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My understanding is there is concern the mic wont even last that long, and end up non-functional before a number of different activities occur during the mission. I assume its because they are more "off the shelf" and not a priority part of the mission?

Would really be a bummer not to hear Perseverance take her first "steps", let alone hear Ingenuity take to the skies, or the drill doing its job, or just "listening" to the world.

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As I personally have seen together with others that milk-white UFO triangle passing right above our site with absolutely no sound, yes, active sound suppression works and THEY use it.

(It's a pity in mid-90x there were no smartphones always at hands).

Edited by kerbiloid
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12 hours ago, JoeSchmuckatelli said:

Nerds

Speaking of nerds... I went back and refined my estimate of Perseverance's entry trajectory.  I initially went with the simplifying assumption that the path between data points was linear (rather than hyperbolic) and that the speed over that distance was just the average of the speeds at the two data points. Unfortunately, the solution is quite sensitive to the angular distance between the data points used in the system of equations, so the small error introduced with that assumption turns out to be significant. That assumption did provide a good seed value for a couple of rounds of iterations, however.

To make a long story short, I refined the solution by computing the actual distance along the hyperbolic curve between the two data points, and computing the actual average speed over that distance. I then adjusted the angular distance between the two points iteratively, so that the distance traveled was correct for the speed and elapsed time between the points. The solution converged quickly. It only took two iterations to settle onto a result that was consistent, all around. I also used the most widely spaced values from the mission control video that were still consistent with the vis-viva equation, in order to minimize the error that results from not knowing the exact elapsed time between the data points. (I used the video's elapsed time at each data point as my time measurement, so I was probably only accurate to +- a second or so.)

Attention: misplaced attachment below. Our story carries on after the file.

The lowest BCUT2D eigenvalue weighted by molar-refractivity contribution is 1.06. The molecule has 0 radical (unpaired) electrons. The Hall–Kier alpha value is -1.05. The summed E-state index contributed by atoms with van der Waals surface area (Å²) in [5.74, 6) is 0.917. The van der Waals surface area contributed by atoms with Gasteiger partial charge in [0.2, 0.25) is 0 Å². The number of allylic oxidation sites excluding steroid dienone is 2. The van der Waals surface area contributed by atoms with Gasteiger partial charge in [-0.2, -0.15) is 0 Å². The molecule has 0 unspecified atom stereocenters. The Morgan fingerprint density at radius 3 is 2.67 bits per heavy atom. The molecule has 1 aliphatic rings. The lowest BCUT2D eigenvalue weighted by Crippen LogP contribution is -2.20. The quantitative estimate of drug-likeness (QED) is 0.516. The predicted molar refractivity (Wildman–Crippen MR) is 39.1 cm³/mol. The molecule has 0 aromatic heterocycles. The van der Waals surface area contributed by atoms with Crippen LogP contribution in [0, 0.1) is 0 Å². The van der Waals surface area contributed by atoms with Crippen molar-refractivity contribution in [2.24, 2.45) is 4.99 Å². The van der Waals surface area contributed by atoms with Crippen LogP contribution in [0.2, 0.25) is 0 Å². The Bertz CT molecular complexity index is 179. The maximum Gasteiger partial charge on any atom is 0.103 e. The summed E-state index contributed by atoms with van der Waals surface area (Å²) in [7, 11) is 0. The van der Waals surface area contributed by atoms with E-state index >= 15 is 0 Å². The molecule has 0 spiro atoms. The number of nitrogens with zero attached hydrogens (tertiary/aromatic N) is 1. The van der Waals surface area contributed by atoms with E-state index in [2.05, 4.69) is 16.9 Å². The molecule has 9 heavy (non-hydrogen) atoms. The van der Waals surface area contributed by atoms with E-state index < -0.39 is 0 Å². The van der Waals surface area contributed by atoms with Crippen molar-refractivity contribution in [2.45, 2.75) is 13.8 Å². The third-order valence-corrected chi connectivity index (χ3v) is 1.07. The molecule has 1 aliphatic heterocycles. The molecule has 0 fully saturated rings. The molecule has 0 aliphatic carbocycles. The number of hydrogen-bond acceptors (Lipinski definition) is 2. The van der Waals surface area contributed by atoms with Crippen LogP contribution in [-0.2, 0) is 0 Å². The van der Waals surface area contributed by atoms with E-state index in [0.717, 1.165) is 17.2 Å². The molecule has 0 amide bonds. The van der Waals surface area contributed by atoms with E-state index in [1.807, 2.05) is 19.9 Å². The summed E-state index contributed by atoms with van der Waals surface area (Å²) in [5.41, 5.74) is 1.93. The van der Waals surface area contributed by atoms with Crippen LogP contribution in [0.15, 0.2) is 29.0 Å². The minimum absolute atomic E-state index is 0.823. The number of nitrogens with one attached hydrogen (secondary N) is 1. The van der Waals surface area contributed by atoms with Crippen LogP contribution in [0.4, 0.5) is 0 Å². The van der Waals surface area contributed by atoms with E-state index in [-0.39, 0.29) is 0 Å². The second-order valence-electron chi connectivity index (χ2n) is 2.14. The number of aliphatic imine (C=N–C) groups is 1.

Anyhow, the new estimate was that:

The periapsis point of the hyperbolic trajectory was about 76 km below the Martian surface
The hyperbolic eccentricity "e" was about 1.327
The velocity at periapsis (in the absence of pesky atmosphere and rocks) would have been about 5.473 km/sec
The entry interface angle (at the  entry interface time cited during the landing) was -14.6 degrees

And just for completeness, I plotted it.  The heavy read line represents the Martian surface, the dotted red line the Martian atmosphere, and the blue solid line is the entry trajectory. The two pluses show the computed locations of the data points that I used for the estimate.

 

MQYhFJfL_o.png

 

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5 hours ago, sevenperforce said:

Someone on Facebook made an edit of one of the 360 images from Perseverance's navcam to include the sky. This is not the actual sky as seen from the surface of Mars but it is really cool nonetheless.

https://www.facebook.com/360creator/posts/751879702136518

I saw that somewhere else. Apparently you can see Mars in that sky?

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13 hours ago, cubinator said:

The uplook camera should be able to capture some REAL Martian skies sometime...

I wonder if the uplook camera has enough dynamic range to set a low long exposure and really get a good skyview as well a surface lit by starlight....

Edited by sevenperforce